2009
12.09

Hello world, this will be the first installment of what I think should be around a 30 part series entailing a unique approach to ensure an athlete is properly positioned, completely educated about the entire positioning process,  maintains a working understanding of human functional movement, and possesses the knowledge and tools to enhance and protect themselves throughout sports specific training.

“The Perfect Fit ” begins with an understanding of the athlete’s ambitions and abilities in order to educate them on achieving their goals and, ultimately , defining a cycling position that maximizes power, comfort, and handling without losing the bike’s ability to evolve with the rider.

Perfect Fit – Part 1. Interview, Athletic History

Today we are going to start from the very beginning and discuss the first step from the first section of the Biomechanical Bicycle  Positioning (BBP) process. All fittings begin with the Pre-Fit interview, which is designed to gain a full understanding of the client’s athletic history.

The following are a few examples of some important questions and why.

Specifically for Triathletes, When did you learn to swim? It is important to know if the athlete is a natural swimmer that has been swimming for some time and is strong and comfortable in the water. On the other hand, is one new to swimming and trying to learn the technique as an adult. Learning as an adult  can be much more difficult, and demands the development of new kinetic patterns and muscular recruitment.  The resultant pre-exhaustion of new swimming muscles can have a direct effect on the fit.  Additionally new exercises can be introduced to the athlete to ensure they are strengthening and supporting themselves properly both in the water and when they get to the cycling portion of the event.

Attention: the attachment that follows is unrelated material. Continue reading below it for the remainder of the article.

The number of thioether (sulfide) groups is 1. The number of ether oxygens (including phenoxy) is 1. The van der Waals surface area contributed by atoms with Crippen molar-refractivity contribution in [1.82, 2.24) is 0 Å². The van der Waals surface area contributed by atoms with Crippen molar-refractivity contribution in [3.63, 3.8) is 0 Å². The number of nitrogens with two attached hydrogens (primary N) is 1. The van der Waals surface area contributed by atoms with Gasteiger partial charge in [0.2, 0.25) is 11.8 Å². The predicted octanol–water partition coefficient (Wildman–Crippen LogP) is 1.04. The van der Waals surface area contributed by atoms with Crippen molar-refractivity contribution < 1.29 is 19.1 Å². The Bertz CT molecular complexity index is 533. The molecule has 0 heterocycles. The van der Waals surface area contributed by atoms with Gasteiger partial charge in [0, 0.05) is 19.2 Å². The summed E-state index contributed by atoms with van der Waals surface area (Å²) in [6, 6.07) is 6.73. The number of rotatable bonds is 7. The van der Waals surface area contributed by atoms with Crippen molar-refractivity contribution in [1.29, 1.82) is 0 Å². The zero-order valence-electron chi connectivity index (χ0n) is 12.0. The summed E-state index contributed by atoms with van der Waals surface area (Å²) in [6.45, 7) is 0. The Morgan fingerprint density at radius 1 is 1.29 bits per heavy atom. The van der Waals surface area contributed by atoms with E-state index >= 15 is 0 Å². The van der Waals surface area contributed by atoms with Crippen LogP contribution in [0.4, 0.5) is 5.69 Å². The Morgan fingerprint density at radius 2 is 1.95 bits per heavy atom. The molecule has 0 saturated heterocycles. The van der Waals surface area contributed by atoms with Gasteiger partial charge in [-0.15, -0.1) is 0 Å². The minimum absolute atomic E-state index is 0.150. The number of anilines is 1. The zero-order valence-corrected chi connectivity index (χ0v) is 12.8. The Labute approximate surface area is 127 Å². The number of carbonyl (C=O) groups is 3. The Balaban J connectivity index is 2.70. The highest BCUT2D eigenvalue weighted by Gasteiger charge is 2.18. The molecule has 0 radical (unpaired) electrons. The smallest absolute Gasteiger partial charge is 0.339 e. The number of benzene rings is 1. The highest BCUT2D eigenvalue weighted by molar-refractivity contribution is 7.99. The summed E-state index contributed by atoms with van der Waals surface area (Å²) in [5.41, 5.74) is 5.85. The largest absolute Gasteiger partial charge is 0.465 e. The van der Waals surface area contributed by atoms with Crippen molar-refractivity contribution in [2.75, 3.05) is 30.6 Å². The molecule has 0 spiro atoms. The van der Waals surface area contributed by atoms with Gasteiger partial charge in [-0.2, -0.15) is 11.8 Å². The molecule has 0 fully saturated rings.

In the same genre, it is important to know if the athlete bilaterally breaths or not.  Do they always bilaterally breath, even in competition?  For many, bilateral breathing can  be exclusive to the pool during training, and non existent during competition where natural comfort, instincts, and a sense of security during the event becomes paramount to the athlete.

For triathletes and road cyclists it is important to know about both their organized and or personal sports history.  Was the athlete competitive in High school, collage, or professional sports?  Did the athlete participate with a team or as an individual athlete?  Are they new to sport altogether, how long have they been involved with sports,  how intense are they about training and racing, and is this just for fun or are they attracted to the spirit of competition.

Now for a little taste of some, but not all of the red flags found in an athletes history that can have an adverse affect on an athlete’s applied physiology and kinetic recruitment pattens when applied to maximization of cycling efficiency.  Athletes who dance, breaststroke, golf, Horseback ride, bowl and play tennis are common examples such athletes.  Interdependently these all have a cause and effect on the personal development of the athlete.

On a side note,  it is  always interesting to note whether an athlete drives an automatic or a standard transmission, their vehicle’s clutch weight, and average time they spend operating their vehicle.  This falls into a series of  lifestyle questions that we will touch on throughout  the  interview process.

Next: Perfect Fit – Part 2. Interview, Medical History


This post was written by: DGG
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